Many of the plant medicines widely available in pharmacies and health food stores are the same powerful healers they have been for centuries.
While many of us are familiar with botanical immune boosters like echinacea and elderberry, or the skin-soothing power of witch hazel (to name just a few), there are countless other plants native to North America that have deep medicinal roots. Since ancient times people have needed plants not only for their very survival but also to enrich their lives and make the act of living a bit more comfortable.
Here are eight potent plants whose traditional uses by the ancestors of this continent’s indigenous people continues to inform and shape how we treat our ailments and support human health.
All parts of the California poppy plant — from its bright orange roots to its leaves, flowers, and seedpods — can be used medicinally. Members of the Costanoan tribe prepared the flowers as a strong tea to rinse their hair, to kill head lice. The Ohlone people crushed the seeds and mixed them with bear fat as a hair tonic dressing. Tribes in the Mendocino area juiced the roots to treat many different ailments, from headaches to stomachaches to toothaches, and nursing mothers would wash their breasts with the root juice to help dry the flow of milk when it was time to wean their babies; Pomo women made a poultice or a strong tea from the mashed seedpods and applied it to their breasts for the same purpose.
Gooseberry & Currants
Indigenous people in North America have long used currants and gooseberries medicinally. The Comanche people used a berry tea as a gargle to soothe inflamed throats. The Prairie Potawatomi tribe made a decoction from the root, which was a good eyewash to remove foreign particles or soothe tired or infected eyes. To expel intestinal worms, the Muscogee (Creek) tribe drank a strong tea made from the root bark. Gooseberry juice was also applied to the skin as a wash to soothe irritated and inflamed skin tissue.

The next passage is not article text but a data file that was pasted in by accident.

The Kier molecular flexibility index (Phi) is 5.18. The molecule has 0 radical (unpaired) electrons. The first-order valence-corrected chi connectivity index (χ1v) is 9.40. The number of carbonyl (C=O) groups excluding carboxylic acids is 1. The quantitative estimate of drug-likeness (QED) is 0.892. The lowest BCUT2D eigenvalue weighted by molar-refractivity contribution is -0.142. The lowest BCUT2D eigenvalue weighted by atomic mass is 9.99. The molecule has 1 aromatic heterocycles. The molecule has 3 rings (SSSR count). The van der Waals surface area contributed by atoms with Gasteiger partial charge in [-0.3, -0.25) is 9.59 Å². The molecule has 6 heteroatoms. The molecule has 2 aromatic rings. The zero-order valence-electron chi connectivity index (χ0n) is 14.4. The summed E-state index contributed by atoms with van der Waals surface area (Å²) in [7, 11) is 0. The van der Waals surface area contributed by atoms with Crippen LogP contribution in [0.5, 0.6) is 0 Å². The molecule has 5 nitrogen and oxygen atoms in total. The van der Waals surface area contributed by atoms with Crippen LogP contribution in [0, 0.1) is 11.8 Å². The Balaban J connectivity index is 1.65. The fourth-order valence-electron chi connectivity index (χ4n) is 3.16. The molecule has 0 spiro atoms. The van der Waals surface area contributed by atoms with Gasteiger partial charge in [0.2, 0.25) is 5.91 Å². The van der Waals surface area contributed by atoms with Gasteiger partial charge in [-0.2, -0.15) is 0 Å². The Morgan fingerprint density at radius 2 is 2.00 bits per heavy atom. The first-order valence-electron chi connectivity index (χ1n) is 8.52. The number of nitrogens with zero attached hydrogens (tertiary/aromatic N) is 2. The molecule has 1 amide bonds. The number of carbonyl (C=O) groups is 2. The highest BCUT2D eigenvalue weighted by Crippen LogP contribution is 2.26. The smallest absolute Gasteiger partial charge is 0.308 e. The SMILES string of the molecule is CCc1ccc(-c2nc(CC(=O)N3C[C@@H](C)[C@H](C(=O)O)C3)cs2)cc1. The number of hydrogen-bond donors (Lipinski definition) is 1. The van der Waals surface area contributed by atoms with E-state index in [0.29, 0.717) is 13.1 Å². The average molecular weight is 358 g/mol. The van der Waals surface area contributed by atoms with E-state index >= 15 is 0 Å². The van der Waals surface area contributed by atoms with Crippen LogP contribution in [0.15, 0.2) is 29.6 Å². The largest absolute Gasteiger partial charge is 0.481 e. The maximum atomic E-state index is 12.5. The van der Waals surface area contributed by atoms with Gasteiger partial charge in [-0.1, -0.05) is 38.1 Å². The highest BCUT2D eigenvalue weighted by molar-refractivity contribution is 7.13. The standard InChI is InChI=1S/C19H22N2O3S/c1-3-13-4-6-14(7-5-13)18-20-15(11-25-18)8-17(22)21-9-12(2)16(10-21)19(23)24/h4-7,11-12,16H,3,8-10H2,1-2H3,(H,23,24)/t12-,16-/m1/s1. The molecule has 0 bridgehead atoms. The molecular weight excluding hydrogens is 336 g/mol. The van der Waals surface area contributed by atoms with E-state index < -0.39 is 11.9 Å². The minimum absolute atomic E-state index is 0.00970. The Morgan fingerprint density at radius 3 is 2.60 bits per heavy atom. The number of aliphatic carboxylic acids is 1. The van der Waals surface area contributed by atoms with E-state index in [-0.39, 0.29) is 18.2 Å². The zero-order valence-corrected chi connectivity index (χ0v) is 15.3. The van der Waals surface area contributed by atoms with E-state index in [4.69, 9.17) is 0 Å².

A number of Native tribes have used the latex juice from the milkweed roots, plant tops, and stem for medicinal purposes. The Miwok people used the latex to remove warts. The Cheyenne made a decoction of the dried plant tops and used it as an eyewash to heal snow blindness. Cherokee, Delaware, and Mohegan peoples used pleurisy root, also called butterfly milkweed (Asclepias tuberosa), made into a cough remedy.
The Hesquiaht and the Miwok peoples used the plant to relieve muscle and joint pain — sometimes by whipping stems of fresh nettles over the affected body areas. The formic acid contacting the skin caused a temporary burning and blistering, but it also created a rush of circulation to those parts. This improved circulation in the muscles and joints gave some lasting pain relief for conditions like arthritis. Cherokee people prepared a tea from nettles and drank it as a stomach tonic. The Cree Indians considered nettles an important women’s herb during childbirth.
The Cherokee people picked the fruits just before first frost and made them into an astringent medicinal syrup to treat diarrhea. The Choctaw sun-dried the fruit and baked it into a bread for the same purpose. People of the Catawba tribe made a poultice of the fruit to remove warts and a decoction from the tree’s bark to use as a mouthwash for thrush (a type of fungal infection). The Rappahannock Indians chewed the bark to relieve heartburn.
Native Americans knew tea brewed from spruce needles helped people stay healthy during long, cold winters. In the 1500s colonists in Quebec City began to suffer from scurvy (caused from a vitamin C deficiency). The Iroquois Indians shared this important remedy with them. Drinking spruce tea and spruce beer, called Newfoundland spruce beer, not only healed them of scurvy, it became an important preventive step.
The Choctaw and the Delaware Indians, along with many other tribes, used peachleaf willow (S. amygdaloides) and other species to fashion a toothbrush of sorts from a small willow twig. It would clean their teeth, and the astringency of the tannins helped to keep gums healthy.
Traditionally, women of the Okanagan tribe and other northwestern coastal tribes ate yew berries as a form of contraception. The Quinault people prepared the bark as a decoction and drank it in very small doses to relieve arthritis, tuberculosis, and kidney disease. The Cowlitz Indians made a poultice of the needles and applied it topically to wounds. The leaves are not taken internally, however, as they are poisonous.